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How di is used

nyeholt edited this page Oct 18, 2011 · 2 revisions

How DI could be used in an existing framework - a SilverStripe example

This was written as a response to a question on the mailing list about how / why DI would be introduced in SilverStripe. As it explains some core meanings behind DI, I've reproduced it here

So, where you might currently write code like


class Page extends DataObject {

	public function Items() {
		return DataObject::get('Page', '"RelationID" = ' . $this->ID);
	}
}

you might instead write


class Page extends DataObject {

	public function Items() {
		return $this->dataSource->get('Page', '"RelationID" = ' . $this->ID);
	}
}

The fact that dataSource has been injected into Page via a DI container (as opposed to created in a constructor or set explicitly) is completely transparent as far as the end developer is concerned.

To elaborate on what Sam means about testing, consider the following which could be an example of how code is written with statics, or localised creates


class CustomPage extends Page {

	public function ImportantPeople() {
		$list = new ArrayObject();

		// localised create
		$ldap = new LdapServer('details');
		$people = $ldap->find('cn=SomeBranch');

		// or using a static
		$people = LdapServer::find('cn=SomeBranch');

		foreach ($people as $person) {
			// filter it out or something
		}

		return $list;
	}
}

Add to this the fact that your _config.php now has stuff like


LdapServer::$host = 'ldap.server.com';
LdapServer::$user = 'user';

etc

How do you write a test for that? You can't do a true 'unit' test, because you're relying on external data, which you have no control over. You can write an integration test, but it means that your ldap server needs to be running while testing which is a massive pain if you're wanting to use continuous integration to manage things.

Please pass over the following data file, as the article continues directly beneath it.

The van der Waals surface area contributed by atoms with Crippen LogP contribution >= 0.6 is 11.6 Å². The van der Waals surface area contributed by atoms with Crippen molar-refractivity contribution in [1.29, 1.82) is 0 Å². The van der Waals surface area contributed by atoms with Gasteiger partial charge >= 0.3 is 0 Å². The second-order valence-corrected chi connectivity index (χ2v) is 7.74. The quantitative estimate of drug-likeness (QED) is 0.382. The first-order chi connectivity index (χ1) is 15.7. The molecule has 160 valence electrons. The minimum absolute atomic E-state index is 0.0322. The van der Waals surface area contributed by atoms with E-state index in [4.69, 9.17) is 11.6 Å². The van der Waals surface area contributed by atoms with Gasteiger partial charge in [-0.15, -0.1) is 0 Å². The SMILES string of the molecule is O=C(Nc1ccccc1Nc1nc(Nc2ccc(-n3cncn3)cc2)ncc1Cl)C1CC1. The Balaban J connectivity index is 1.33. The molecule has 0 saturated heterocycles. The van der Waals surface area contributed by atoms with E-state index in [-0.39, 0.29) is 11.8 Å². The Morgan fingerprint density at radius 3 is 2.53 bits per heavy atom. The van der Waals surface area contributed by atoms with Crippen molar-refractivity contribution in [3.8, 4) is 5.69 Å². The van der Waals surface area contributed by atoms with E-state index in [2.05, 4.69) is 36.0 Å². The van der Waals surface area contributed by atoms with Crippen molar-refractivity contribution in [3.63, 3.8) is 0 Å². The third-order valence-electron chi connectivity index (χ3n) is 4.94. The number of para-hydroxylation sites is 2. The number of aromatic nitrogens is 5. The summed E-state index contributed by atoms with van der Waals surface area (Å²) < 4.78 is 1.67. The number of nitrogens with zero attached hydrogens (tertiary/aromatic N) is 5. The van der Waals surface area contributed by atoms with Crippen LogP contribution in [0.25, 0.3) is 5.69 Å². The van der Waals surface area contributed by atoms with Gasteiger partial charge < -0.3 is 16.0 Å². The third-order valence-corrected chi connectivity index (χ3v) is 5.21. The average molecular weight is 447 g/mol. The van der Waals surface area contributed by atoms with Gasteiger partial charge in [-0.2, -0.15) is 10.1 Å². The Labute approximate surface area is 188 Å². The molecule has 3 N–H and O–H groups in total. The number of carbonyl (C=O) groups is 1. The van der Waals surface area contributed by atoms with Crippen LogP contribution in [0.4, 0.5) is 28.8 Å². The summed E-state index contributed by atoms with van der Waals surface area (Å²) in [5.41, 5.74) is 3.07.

Instead, how about


class CustomPage extends Page {

	public $ldapServer;

	public static $injections = array(
		'ldapServer' => 'LdapServer'
	);

	public function ImportantPeople() {
		$list = new ArrayObject();
		$people = $this->ldapServer->find('cn=SomeBranch');

		foreach ($people as $person) {
			// filter out plebs
		}

		return $list;
	}
}

Not a huge change, but it means now that for testing purposes (either when writing actual test cases, or running on a developer machine), you can simply substitue $ldapServer with a dummy or mock instance.


public function testImportantPeople() {
	$page = new CustomPage(); 
	$page->ldapServer = new MyDummyLdapServer();

	// or, more correctly
	$mockLdap = $this->getMock('LdapConnector');
	$mockLdap->expects($this->once())
			->method('find')
			->with($this->equalTo('cn=SomeBranch')
			->will($this->returnValue(array('fake, controlled ldap data')));
	$page->ldapServer = $mockLdap;
}

But there's a bit of an issue - in SilverStripe, page objects are instantiated automatically by the framework, meaning you don't get a chance to set this dependency. Also, what if you had an authenticator using the same Ldap connection? Wouldn't it make sense to have both objects use the same connection?

So, assuming an appropriate annotations structure, we define the objects like


class CustomPage extends Page {
	/** @Inject LdapServer */
	public $ldapServer;
}

class LdapAuthenticator {
	/** @Inject LdapServer */
	public $ldapServer;
}

The DI container takes care of injecting both these properties automatically with the class registered as LdapServer, which could be done via configuration as follows


$injector->load(array(
	'LdapServer'	=> array(
		'class'		=> 'LdapConnector',
		'properties'	=> array(
			'host'		=> 'ldap.server.com',
			'user'		=> 'user',
			'pass'		=> 'pass',
			'dn'		=> 'dn=com,cn=silverstripe'
		)
	)
	// or using a more straightforward approach
	'LdapServer'	=> "LdapConnector('ldap.server.com', 'user', 'pass', 'dn=com,cn=silverstripe')"
));
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